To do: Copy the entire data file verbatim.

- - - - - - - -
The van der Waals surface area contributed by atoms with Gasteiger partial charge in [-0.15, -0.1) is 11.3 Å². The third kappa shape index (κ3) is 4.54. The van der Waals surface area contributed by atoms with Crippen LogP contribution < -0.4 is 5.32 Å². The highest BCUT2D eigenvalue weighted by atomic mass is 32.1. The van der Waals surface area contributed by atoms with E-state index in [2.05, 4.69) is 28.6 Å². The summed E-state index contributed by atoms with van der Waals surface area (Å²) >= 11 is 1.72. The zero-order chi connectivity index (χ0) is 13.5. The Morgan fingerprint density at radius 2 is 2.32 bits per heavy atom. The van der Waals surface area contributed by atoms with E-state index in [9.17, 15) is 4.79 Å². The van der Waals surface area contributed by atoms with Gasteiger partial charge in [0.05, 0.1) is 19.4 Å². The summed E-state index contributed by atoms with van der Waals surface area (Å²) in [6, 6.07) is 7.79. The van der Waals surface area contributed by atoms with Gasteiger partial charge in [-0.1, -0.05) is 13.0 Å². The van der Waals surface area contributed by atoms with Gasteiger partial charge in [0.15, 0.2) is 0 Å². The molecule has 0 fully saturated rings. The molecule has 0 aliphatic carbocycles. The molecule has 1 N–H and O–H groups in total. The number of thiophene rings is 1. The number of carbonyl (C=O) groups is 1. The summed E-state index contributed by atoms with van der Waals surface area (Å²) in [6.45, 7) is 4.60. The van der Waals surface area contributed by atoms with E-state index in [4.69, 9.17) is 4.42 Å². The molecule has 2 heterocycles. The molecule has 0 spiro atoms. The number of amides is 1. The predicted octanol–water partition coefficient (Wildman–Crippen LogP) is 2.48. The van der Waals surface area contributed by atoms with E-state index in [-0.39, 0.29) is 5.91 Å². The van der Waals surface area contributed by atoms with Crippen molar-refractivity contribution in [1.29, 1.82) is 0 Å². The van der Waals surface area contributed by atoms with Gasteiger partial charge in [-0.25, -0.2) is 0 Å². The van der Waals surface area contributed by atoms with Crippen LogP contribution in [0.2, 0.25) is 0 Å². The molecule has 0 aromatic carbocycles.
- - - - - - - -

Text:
The van der Waals surface area contributed by atoms with Gasteiger partial charge in [-0.15, -0.1) is 11.3 Å². The third kappa shape index (κ3) is 4.54. The van der Waals surface area contributed by atoms with Crippen LogP contribution < -0.4 is 5.32 Å². The highest BCUT2D eigenvalue weighted by atomic mass is 32.1. The van der Waals surface area contributed by atoms with E-state index in [2.05, 4.69) is 28.6 Å². The summed E-state index contributed by atoms with van der Waals surface area (Å²) >= 11 is 1.72. The zero-order chi connectivity index (χ0) is 13.5. The Morgan fingerprint density at radius 2 is 2.32 bits per heavy atom. The van der Waals surface area contributed by atoms with E-state index in [9.17, 15) is 4.79 Å². The van der Waals surface area contributed by atoms with Gasteiger partial charge in [0.05, 0.1) is 19.4 Å². The summed E-state index contributed by atoms with van der Waals surface area (Å²) in [6, 6.07) is 7.79. The van der Waals surface area contributed by atoms with Gasteiger partial charge in [-0.1, -0.05) is 13.0 Å². The van der Waals surface area contributed by atoms with Gasteiger partial charge in [0.15, 0.2) is 0 Å². The molecule has 0 fully saturated rings. The molecule has 0 aliphatic carbocycles. The molecule has 1 N–H and O–H groups in total. The number of thiophene rings is 1. The number of carbonyl (C=O) groups is 1. The summed E-state index contributed by atoms with van der Waals surface area (Å²) in [6.45, 7) is 4.60. The van der Waals surface area contributed by atoms with E-state index in [4.69, 9.17) is 4.42 Å². The molecule has 2 heterocycles. The molecule has 0 spiro atoms. The number of amides is 1. The predicted octanol–water partition coefficient (Wildman–Crippen LogP) is 2.48. The van der Waals surface area contributed by atoms with E-state index in [-0.39, 0.29) is 5.91 Å². The van der Waals surface area contributed by atoms with Crippen molar-refractivity contribution in [1.29, 1.82) is 0 Å². The van der Waals surface area contributed by atoms with Gasteiger partial charge in [-0.25, -0.2) is 0 Å². The van der Waals surface area contributed by atoms with Crippen LogP contribution in [0.2, 0.25) is 0 Å². The molecule has 0 aromatic carbocycles.